This is a multi-part series

1. boiling the frog, 2. speed is a feature, 3. that darn demo dataset, 4. measure early, measure often

Especially early in product development, small custom-built datasets are the order of the day. Jerry inserts a couple of rows into a database, or loads a video into S3, and you can at least get some testing & prototyping done. In businesses where you work with sensitive data, it’s often difficult to find a “real” dataset, since the data is owned by your customers. It’s tempting to grab a dataset you found while onsite, but then one day you’re bound to forget, demo the data in front of their competitor and land yourself in court. Bad idea.

So you work day in and day out on your module or service with some comfortable demo data, and it’s fast, and your unit tests run in a reasonable period of time. But one day your sales guy returns fuming from his big ACME onsite meeting cursing about how slow the product is. What happened? Yep — ACME data looks different than your demo dataset.

We worked on a project dealing with large volumetric data for seismic processing and interpretation and kept being given a sample seismic dataset from the mid-1990s. It was a few hundred megabytes; the system we were designing was meant to work on multi-terabyte datasets.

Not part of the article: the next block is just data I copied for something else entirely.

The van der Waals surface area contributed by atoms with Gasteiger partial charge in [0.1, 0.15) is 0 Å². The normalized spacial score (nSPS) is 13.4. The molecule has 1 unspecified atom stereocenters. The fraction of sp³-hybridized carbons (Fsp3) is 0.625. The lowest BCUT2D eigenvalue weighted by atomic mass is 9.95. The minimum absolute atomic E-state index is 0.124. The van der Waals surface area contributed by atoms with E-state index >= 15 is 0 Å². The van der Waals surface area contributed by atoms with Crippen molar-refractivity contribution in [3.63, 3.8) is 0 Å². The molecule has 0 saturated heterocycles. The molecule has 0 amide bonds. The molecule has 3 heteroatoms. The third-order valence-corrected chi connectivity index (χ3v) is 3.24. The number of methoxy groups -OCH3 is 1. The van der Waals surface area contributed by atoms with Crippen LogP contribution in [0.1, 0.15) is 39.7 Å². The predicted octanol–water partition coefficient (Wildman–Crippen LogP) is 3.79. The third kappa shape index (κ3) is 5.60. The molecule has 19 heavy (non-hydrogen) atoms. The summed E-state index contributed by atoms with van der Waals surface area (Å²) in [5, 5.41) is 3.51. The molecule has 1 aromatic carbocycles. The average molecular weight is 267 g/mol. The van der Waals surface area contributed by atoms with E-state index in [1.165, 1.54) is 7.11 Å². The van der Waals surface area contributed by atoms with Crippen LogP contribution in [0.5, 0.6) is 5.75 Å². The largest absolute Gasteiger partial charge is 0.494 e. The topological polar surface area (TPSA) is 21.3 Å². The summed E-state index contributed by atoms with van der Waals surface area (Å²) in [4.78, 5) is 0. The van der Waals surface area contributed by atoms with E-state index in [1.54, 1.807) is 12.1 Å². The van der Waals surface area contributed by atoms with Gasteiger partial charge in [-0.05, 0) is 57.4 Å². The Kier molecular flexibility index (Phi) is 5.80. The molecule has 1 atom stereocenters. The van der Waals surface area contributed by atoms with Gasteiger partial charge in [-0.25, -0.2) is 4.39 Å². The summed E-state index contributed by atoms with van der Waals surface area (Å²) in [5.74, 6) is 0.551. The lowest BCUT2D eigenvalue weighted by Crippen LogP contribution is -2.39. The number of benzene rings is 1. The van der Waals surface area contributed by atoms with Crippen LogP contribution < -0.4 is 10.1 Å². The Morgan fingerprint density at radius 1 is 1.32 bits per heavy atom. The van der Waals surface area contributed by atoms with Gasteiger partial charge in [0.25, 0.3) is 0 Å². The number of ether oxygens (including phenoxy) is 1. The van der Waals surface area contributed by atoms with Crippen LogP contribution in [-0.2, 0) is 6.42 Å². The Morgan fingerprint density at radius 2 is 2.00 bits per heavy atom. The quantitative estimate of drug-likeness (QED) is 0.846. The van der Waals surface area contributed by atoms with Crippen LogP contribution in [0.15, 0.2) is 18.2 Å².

You see where this is going. We watched developers do their visualization and processing work on the small dataset for weeks at a time, then when it came time to demo the real dataset, a sense of panic would ensue. Effects that weren’t obvious at 200MB became glaring at 2,000,000MB. Parts of the application that were perfectly fast were suddenly slow. Our design was sound because we’d kept the larger datasets in mind, and the application performed almost magically by release. But development would still have been more efficient if programmers had done more of their day-in day-out work on the larger data. The big dataset wasn’t available early on for several good (non-technical) reasons that aren’t worth elaborating on here.

As difficult as it may be to find a large or appropriately complex dataset, it’s important. For one client, we suggested using a stochastic process to generate a very large dataset with similar characteristics to known customer datasets. In this way they could run automated and ad hoc tests against a dataset that would stress their infrastructure without allowing sensitive customer data to leak into their development organization. For a great example of this, check out what Titan did to check their scalability: they built a Twitter clone populated by lots of random robots posting and reposting tweets. (Come to think of it, isn’t that what Twitter is?)

To do this successfully, we will work with them to gauge the relevant characteristics of the data, e.g. cardinality, connectedness, size, etc., then build a program to generate the dataset. To make sure this is useful, one must continuously incorporate input from the field when performance results come in. And it can be fun. Seed the stochastic generator with the text to Moby Dick or Hamlet. Or Dr. Suess.

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